Outgunned: Stigma Over Mental Illness Linked to Gun Violence

In part 3 of a five-part series, the NAACP says that treating mental disorders among African Americans could curb crime.

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Aaron Alexis, believed to be a gunman involved in the shootings at the Washington Navy Yard

FBI via Getty Images

Editor's note: Read part 1 and part 2 of the series.

Just days after Aaron Alexis killed 12 people and injured three others in the Washington Navy Yard shooting, it was revealed that he had suffered from severe delusions in the months leading up to the tragedy. Ultimately, his paranoia would get the best of him.

Clearly, African Americans are not immune to mental illness. We, too, face mental-health issues that lead to and stem from gun violence. According to NAMI, or the National Alliance for Mental Illness, blacks are disproportionately more likely to face social circumstances that increase their chances of developing a mental illness. For instance, African Americans are more likely to be the victims of gun violence, and a 1999 study suggested that 25 percent of African-American youths exposed to violence met diagnostic criteria for post-traumatic stress disorder. The psychological trauma of gun violence may lead some children to arm themselves “for protection,” or desensitize them so that they feel less hesitation about engaging in violent acts.

This problem is compounded by three critical factors: There is a stigma around mental-health treatment in African-American communities; members of those communities receive less accurate diagnoses of mental illness; and, most important, financial resources are not always readily available for us to seek treatment.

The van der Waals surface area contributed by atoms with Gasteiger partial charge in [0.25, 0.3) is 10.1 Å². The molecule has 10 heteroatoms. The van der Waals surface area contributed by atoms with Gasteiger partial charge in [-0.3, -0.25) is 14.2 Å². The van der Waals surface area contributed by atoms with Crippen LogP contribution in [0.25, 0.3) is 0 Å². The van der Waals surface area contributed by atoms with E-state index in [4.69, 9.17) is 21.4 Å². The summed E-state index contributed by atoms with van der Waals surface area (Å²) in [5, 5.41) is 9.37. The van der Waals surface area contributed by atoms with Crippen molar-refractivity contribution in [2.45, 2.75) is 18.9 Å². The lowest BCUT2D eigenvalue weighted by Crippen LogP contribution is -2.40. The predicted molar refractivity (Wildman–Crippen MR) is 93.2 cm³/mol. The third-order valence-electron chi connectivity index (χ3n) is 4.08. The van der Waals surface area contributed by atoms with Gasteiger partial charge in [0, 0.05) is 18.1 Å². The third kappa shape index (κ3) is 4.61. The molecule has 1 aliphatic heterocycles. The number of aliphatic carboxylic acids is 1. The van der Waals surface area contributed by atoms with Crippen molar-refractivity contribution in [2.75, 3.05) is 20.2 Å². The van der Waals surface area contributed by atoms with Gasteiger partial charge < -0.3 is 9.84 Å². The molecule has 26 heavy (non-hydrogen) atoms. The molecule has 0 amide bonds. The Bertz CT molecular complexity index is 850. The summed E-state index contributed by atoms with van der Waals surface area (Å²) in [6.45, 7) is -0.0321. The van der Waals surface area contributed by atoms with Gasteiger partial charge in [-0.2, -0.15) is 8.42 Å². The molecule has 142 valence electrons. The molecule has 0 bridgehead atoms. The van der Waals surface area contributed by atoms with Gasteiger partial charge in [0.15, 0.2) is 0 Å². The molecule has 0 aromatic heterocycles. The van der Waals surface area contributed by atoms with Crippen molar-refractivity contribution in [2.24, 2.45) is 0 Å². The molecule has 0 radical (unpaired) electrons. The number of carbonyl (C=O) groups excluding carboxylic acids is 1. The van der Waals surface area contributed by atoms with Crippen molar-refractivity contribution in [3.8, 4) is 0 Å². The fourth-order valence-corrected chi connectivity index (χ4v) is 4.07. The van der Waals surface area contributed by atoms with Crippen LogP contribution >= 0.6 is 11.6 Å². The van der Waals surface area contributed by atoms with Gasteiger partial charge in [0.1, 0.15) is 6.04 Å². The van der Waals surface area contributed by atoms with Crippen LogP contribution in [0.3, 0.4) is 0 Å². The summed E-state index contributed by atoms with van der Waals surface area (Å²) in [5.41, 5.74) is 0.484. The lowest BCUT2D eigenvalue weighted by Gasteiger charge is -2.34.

We can and must act now to address these foundational problems. First, we must erase the stigma that prevents affected people from seeking treatment. It should be seen as a sign of strength for a person to recognize that he or she has a problem that needs to be addressed. Although we have traditionally relied on our families, friends and faith leaders to guide us through challenges, we also have to engage mental-health professionals who can provide their expertise to ensure that we get the necessary treatment.

Still, even African Americans who seek professional help, experts say, eventually drop out or attend fewer sessions because of the lack of cultural awareness among physicians. However, to build our confidence in mental-health professionals, we must demand more accurate treatment. This means doing our part to encourage more African Americans to become health care professionals. 

According to data collected by NAMI, fewer than 5 percent of psychiatrists, psychologists and social workers are African American. By building a greater pool of African-American mental-health professionals, we reduce the opportunity for cultural bias that leads to misdiagnosis.

African Americans must also have access to affordable health care. Too many in our community are uninsured and living below the poverty level, putting them at a disadvantage in accessing mental-health and other medical treatment. During this season of open enrollment for the Affordable Care Act, we must make certain that everyone in our community is covered and getting the necessary help and support.

In addition to doing preventive work, we must keep guns out of the hands of people with serious mental illness. In the days after 20 children and six adults were gunned down in a Connecticut school, President Barack Obama asked Congress for comprehensive gun-control legislation that pushed for the mental history of gun buyers to be included in the background-check system.

While the number of mental-health records available to that system has increased by 800 percent since 2004, a recent report by the Government Accountability Office (pdf) found that there are still 17 states that have made fewer than 10 mental-health records available. Moving forward, we have to ensure that reliable data on prohibited purchasers is available to the background check.

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